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Corrosion-inhibiting Coatings Containing 'Good' Bacteria

Date:
April 3, 2009
Source:
Society for General Microbiology
Summary:
A new, environmentally friendly coating that protects metals against corrosion in seawater has been developed by a team of researchers from England. They recently described how they had encapsulated spores from a bacterium into a sol-gel coating which then protected an aluminium alloy from microbial corrosion.
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Microbially-influenced corrosion of metals at sea is a big safety and financial problem caused by the production of damaging substances such as hydrogen sulphide by sulphate-reducing micro-organisms within biofilms on the surfaces.
Credit: iStockphoto/Jan Rihak

A new, environmentally friendly coating that protects metals against corrosion in seawater has been developed by a team of researchers from Sheffield Hallam University.

At the Society for General Microbiology meeting in Harrogate March 30, Jeanette Gittens and colleagues described how they had encapsulated spores from a bacterium into a sol-gel coating which then protected an aluminium alloy from microbial corrosion.

Microbially-influenced corrosion (MIC) of metals at sea is a big safety and financial problem caused by the production of damaging substances such as hydrogen sulphide by sulphate-reducing micro-organisms within biofilms on the surfaces. Overall it is estimated that corrosion costs the UK around 3-4% of GDP. Existing anti-corrosion treatments are costly, ineffective and often include biocides and inhibitors that are toxic to aquatic life.

The corrosion-preventing bacteria occur naturally in the environment. Incorporating its spores into the coating did not seem to affect their viability – living cells were still found in the coating after more than six weeks in seawater. The coating could also be heat cured at temperatures up to 90°C.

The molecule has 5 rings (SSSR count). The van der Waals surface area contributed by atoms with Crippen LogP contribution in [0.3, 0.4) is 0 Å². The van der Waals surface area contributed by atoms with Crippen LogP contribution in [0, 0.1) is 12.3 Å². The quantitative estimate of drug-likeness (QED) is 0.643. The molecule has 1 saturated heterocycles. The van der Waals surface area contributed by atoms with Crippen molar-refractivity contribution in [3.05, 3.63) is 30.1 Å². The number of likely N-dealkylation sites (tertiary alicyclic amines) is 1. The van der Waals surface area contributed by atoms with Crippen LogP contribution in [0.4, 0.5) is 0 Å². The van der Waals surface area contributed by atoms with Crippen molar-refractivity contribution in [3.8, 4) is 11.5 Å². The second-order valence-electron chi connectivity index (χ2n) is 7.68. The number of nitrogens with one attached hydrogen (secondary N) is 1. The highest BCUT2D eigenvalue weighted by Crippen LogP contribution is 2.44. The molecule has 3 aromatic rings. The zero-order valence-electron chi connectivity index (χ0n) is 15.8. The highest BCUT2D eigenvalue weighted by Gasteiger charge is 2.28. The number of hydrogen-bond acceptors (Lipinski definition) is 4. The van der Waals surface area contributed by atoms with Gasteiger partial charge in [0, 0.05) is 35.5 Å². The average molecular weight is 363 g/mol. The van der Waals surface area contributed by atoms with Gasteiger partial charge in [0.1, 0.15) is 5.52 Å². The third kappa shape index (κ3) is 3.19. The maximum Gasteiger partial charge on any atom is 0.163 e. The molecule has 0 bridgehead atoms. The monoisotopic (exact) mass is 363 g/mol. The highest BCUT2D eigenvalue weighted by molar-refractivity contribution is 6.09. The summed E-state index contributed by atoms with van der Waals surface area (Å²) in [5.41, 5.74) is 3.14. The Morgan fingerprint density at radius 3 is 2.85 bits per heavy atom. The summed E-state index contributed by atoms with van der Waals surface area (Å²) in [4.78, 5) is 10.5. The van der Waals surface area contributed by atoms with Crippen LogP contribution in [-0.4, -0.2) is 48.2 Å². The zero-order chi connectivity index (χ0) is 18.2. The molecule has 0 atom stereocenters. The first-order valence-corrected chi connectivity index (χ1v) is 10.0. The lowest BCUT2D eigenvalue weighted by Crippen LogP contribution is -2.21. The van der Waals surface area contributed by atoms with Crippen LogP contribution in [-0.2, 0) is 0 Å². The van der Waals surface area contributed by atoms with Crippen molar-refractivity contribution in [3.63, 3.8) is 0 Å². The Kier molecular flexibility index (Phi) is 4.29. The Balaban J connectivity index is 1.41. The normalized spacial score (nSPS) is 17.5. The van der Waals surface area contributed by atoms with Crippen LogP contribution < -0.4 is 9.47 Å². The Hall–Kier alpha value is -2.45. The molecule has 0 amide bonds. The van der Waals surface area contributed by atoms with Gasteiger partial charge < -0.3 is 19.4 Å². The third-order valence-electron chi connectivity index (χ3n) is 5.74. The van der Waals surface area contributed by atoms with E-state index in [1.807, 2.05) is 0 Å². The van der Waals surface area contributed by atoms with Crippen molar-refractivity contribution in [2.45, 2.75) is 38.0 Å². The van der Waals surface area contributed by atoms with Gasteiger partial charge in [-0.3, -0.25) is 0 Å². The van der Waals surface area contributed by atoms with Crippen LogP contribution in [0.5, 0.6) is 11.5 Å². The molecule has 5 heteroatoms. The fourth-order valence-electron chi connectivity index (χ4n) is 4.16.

Speaking at the meeting, Ms Gittens said, "Our results from laboratory studies and a field trial in the Thames estuary have shown that the bacteria-containing coating is substantially more effective in the prevention of corrosion than the sol-only coating. We are investigating what causes the corrosion protection – we think it might be due to the immobilized bacteria producing antimicrobial agents which inhibit the growth of corrosion-causing microorganisms."

Additional trials are now planned or in progress in a variety of marine environments.


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The above post is reprinted from materials provided by Society for General Microbiology. Note: Materials may be edited for content and length.


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Society for General Microbiology. "Corrosion-inhibiting Coatings Containing 'Good' Bacteria." ScienceDaily. ScienceDaily, 3 April 2009. <www.sciencedaily.com/releases/2009/03/090329205443.htm>.
Society for General Microbiology. (2009, April 3). Corrosion-inhibiting Coatings Containing 'Good' Bacteria. ScienceDaily. Retrieved July 1, 2015 from www.sciencedaily.com/releases/2009/03/090329205443.htm
Society for General Microbiology. "Corrosion-inhibiting Coatings Containing 'Good' Bacteria." ScienceDaily. www.sciencedaily.com/releases/2009/03/090329205443.htm (accessed July 1, 2015).

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